SG: Blind Whino was chosen for us by the Space4 program. The two venues they had open for us were Blind Whino and The Dupont Underground, where we’ll remount in February. We requested Blind Whino because it [was] easier to create a more fluid experience in a space where people were free to go [in] multiple directions and inhabit different spaces. In the Dupont Underground, we’ll have to do a lot more building to create secret spaces, private rooms and a nonlinear experience. Now that we’ve got the experience of Blind Whino under our belt, we’re more equipped to turn a linear space into a nonlinear experience.

OT: Can you give us a sense of how the actors interact with the audience, and what role the audience plays?
SG: There are lots of ways you can interact with our performers ranging from a traditional “sit, watch, be entertained” to direct questioning and storytelling with individuals. Every character has a concept of what they want that night, who they want to talk to, what objectives they want to accomplish and, “Can I use audience members to help accomplish those objectives?” If you are willing to complete tasks, deliver goods, solve puzzles, or just engage authentically and ask questions/learn more, than you can control your night in so many ways. There’s no real “standard” way to interact, and every character in the show will treat people differently based on a variety of factors. We force you to choose a side and persona and based on what you choose, you’ll get a different interaction.

OT: Can audience members actually shift the narrative or outcome through their interactions?
SG: Absolutely. The ending is up to the audience, and their final decision will be influenced [by] who they interacted with leading up to the finale. What opinions have you formed about the characters and what information do you know about each one?

OT: Any tips for theatergoers to fully enjoy the experience?
SG: Don’t stick with who you came with. It’s way more fun to go with a group and then discuss the different things you all found and discovered on your own. You’ll each get a very different experience and story, and you’ll collectively know more about the world than you would have if you’d both followed the same track. Don’t worry too much about FOMO, because there is no way you can experience it all. Yes, when you are watching the fire performers, you are missing the aerialists, the pregnancy reveal and the puzzle on the piano, but focus on what seems most appealing to you in that moment. Are you not excited by a scene? Leave and find something else. Know that you can’t see it all, and release the need to try for that before you even walk in the door.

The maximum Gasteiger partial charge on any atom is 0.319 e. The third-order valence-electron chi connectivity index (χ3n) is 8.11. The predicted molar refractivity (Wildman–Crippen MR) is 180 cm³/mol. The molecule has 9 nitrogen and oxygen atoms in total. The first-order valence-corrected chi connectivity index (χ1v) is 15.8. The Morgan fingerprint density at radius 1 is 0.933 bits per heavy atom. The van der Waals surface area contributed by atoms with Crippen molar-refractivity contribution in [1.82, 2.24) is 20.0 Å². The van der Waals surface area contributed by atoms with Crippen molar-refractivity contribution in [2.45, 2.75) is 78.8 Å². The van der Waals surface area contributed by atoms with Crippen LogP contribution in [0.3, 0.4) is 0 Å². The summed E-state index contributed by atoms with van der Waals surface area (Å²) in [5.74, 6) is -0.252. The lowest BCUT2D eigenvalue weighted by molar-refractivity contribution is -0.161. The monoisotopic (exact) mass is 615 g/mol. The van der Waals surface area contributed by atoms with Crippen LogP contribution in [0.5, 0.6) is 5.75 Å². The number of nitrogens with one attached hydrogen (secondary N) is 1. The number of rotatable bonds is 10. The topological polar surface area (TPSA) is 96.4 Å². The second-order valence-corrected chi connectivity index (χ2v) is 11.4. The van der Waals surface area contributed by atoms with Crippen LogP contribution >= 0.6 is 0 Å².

OT: What do you hope audiences walk away with? How do you want them to feel?
SG: Our show tagline is, “May our joy be an act of resistance,” and we want people to walk away feeling excited, overwhelmed, maybe a bit confused, energized and like they want to come back to experience a new storyline next time. We hope that by making an experience unlike anything else in the DC area, that we leave our audiences feeling included and important. How you show up in the world of the cabaret directly affects what types of things you’ll experience, how people will react to you and ultimately how things shake out at the end. The same is true in the real world. If we’re passive, then things happen to us rather than because of us. I’d like people to own that they have control over what story gets told.

In Cabaret We Trust runs this Thursday, September 28 and Friday, September 29 at Blind Whino. Tickets are $45 for one, $80 for a pair. Learn more at

Blind Whino: 700 Delaware Ave. SW, DC; 202-554-0103;